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Curiosity's landing site is a formation known as Gale Crater, 96 miles (155 km) wide. Located in the southern Martian hemisphere, it is thought to be up to 3.8 billion years old--well within Mars' likely wet period and thus once a large lake. A 3-mile-high (4.8 km) peak known as Mount Sharp rises in its center, with exposed strata layer-caked down its sides. Channels that appear to have been carved by water run down both the crater walls and the mountain base, and an alluvial fan--the radiating channels that define earthly deltas--is stamped into the soil near the prime landing site. All this is irresistible to geologists searching for the basic conditions for life. "We're hoping to find materials that interacted with water," says Grotzinger. Previous landers, he says, did some soil analysis, "but this time we'll find the actual chemicals."
Curiosity will conduct that search in a lot of ways. The rover's arm will scoop up samples of soil and deliver them to an onboard analysis chamber, where they will be studied by a gas chromatograph, a mass spectrometer and a laser spectrometer, looking for telltale isotopes, gases and elements. Chemical sniffers will sample the Martian air for carbon compounds--especially methane--which are the building blocks and by-products of life. Martian geology will be studied with a long-distance laser that can blast a million-watt beam at rocks up to 23 ft. (7 m) away, vaporizing them and allowing a spectrometer to analyze the chemistry of the residue. An onboard X-ray spectrometer will do similar work on rocks near the rover. "With X-ray diffraction, we can really nail down what kind of mineral is there and how those rocks have formed," says deputy project scientist Joy Crisp.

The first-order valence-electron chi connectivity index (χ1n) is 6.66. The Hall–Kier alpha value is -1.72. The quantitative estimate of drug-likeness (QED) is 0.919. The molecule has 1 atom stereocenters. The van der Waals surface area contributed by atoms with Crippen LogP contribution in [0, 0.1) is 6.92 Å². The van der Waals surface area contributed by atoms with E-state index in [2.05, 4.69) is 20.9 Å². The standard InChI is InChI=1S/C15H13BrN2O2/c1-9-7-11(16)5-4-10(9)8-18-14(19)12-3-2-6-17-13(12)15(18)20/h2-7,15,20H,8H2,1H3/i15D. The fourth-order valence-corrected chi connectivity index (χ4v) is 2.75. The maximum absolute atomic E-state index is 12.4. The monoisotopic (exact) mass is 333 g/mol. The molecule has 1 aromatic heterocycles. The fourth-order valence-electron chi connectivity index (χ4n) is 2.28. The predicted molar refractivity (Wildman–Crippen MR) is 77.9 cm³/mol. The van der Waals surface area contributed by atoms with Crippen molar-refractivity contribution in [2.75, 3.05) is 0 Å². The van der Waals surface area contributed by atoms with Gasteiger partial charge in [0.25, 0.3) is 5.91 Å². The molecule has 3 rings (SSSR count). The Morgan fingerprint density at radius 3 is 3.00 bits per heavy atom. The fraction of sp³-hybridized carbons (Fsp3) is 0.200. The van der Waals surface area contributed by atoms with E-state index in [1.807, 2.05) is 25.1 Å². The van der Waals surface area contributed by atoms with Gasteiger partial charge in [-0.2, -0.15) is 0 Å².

Most appealing for the folks back home will be the 17 cameras arrayed around Curiosity. They will have the visual acuity to resolve an object the size of a golf ball 27 yd. (24.7 m) away and the resolution to capture one-megapixel color images from multiple perspectives. The sharpest of these imagers is mounted atop the rover's vertical mast, which, now extended, rises 7 ft. (2.1 m) above ground. "You could not look this thing in the eye unless you were an NBA player," says mission systems manager Mike Watkins.
Though Curiosity will soon become a rolling, multiarmed, 17-eyed science lab, for now--after only a handful of days on the surface--it's still just opening its eyes and powering up. "We first have to make up a plan for where we are and how we're going to operate," says Watkins. "Then we'll start handing over the keys to the science team."
The Space Card
The impulse to sentimentalize Curiosity--to treat it almost like a human astronaut--is hard to resist. "The rover is getting ready to wake up for its first day in a new place," said mission manager Jennifer Trosper at an early postlanding news conference. Describing what the science team's work schedule will be like, Watkins says, "The rover's day ends on Mars around 3 or 4 p.m. The rover tells us what she did today, and that ... lets us plan her day tomorrow."